Profit Motive Fortifies Russia’s Arsenal in Syria

In Military and War, RUSSIA -- articles only On
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Most Middle Eastern wars are suspected of having some variant of this deal, but it is seldom made as explicit as in the Russian contracts.

“It’s all very simple,” Ivan P. Konovalov, director of the Center for Strategic Trends Studies, said by telephone of the deals, struck in December but just recently reported. “If a company provides security, then the country getting that service should pay. It doesn’t matter how the payment is made.”

In the petroleum deal, Evro Polis, a corporation formed last summer, will receive a 25 percent share of oil and natural gas produced on territory it captures from the Islamic State, the news site reported.

The website has a record of accurately reporting about private security companies in Russia, and just last month Washington appeared to corroborate one of its earlier reports by imposing sanctions on a Russian whose activities first came to light in the publication.

. . .

Journalists have reported that Mr. Prigozhin engaged in another recent Russian experiment in restoring influence abroad while keeping costs down: He set up a factory of so-called internet trolls in St. Petersburg, an office packed with low-paid people posting online under assumed identities to influence public opinion in foreign countries, including the United States.

Last month, the Treasury Department in Washington imposed sanctions on Dmitri Utkin, the founder of Wagner, the private security group the report said would capture the Syrian oil and gas wells for Evro Polis. Fontanka first linked Mr. Utkin to Wagner in an article in 2015.

In the other deal, the Russian energy company Stroytransgaz won rights to mine phosphate in central Syria under the condition it secure the mine site, the Russian news outlet RBC reported.

. . .

Mr. Konovalov, the military analyst, said the Syrian government was more than willing to strike such deals, trading natural resources for security.

“They get the better side of this contract,” he said. “They get our participation in the security sector in Syria, which is very valuable.”

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The Spoils, and Profits, of Conflict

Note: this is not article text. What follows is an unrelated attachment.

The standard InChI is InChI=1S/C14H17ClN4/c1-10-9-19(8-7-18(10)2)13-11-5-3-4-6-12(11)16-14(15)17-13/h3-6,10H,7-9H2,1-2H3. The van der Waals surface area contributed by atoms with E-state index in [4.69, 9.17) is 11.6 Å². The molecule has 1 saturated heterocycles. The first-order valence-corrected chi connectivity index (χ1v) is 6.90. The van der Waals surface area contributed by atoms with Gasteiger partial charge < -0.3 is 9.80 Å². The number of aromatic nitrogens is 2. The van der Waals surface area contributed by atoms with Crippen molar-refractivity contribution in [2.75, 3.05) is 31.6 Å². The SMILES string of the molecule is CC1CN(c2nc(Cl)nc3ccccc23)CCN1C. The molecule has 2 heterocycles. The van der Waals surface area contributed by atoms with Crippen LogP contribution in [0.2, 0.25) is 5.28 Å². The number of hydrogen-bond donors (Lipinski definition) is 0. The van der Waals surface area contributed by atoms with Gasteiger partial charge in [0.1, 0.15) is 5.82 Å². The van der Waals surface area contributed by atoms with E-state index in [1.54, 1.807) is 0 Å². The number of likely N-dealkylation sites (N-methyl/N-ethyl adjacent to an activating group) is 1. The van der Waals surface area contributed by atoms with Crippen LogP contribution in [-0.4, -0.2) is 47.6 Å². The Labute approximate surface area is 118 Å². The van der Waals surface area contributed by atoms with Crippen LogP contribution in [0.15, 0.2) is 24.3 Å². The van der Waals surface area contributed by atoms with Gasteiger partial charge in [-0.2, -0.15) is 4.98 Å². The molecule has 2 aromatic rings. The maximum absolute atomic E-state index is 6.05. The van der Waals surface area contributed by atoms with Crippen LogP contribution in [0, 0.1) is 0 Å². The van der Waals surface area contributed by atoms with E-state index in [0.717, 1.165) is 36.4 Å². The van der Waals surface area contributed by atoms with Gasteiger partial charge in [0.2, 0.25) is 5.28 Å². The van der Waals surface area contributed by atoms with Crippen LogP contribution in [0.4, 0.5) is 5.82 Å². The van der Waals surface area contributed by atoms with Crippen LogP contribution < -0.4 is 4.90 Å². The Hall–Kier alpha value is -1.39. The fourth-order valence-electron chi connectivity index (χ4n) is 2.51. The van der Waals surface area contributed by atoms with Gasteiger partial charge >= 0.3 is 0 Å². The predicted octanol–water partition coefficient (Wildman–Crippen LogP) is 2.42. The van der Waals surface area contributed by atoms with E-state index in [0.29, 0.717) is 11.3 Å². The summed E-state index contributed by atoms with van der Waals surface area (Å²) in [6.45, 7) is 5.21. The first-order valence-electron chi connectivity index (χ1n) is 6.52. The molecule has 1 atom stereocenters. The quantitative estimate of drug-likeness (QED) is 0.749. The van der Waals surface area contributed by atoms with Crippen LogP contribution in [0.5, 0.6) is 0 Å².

The deals are shadowy and secretive. According to the enterprising Russian news site Fontanka, one company, Evro Polis, working with a private security group called Wagner — which is suspected of operating in eastern Ukraine and whose founder is under United States sanctions — stands to get a 25 percent share of oil and natural gas produced on territory it recaptures from the Islamic State. Evro Polis was registered only a year ago and is part of a network of companies owned by Evgeniy Prigozhin, a Kremlin caterer close to President Vladimir Putin. Another Russian company, Stroytransgaz, got rights to mine phosphate in central Syria in exchange for guarding the area. The company’s owner is also under United States sanctions.

When Fontanka questioned the Ministry of Energy, the response was that the deals are “corporate secrets.” But when Fontanka asked a private security consultant about these kinds of deals, the consultant expressed no surprise. “War is business,” he was quoted as saying.

Indeed, mercenaries have always been around, and private military contractors have played a major role with United States forces in Afghanistan and Iraq, guarding installations and officials, training local army and police officers and providing other services. In one notorious episode, several employees of Blackwater, a private military firm now called Academi, were accused of killing 14 Iraqi civilians in Baghdad.

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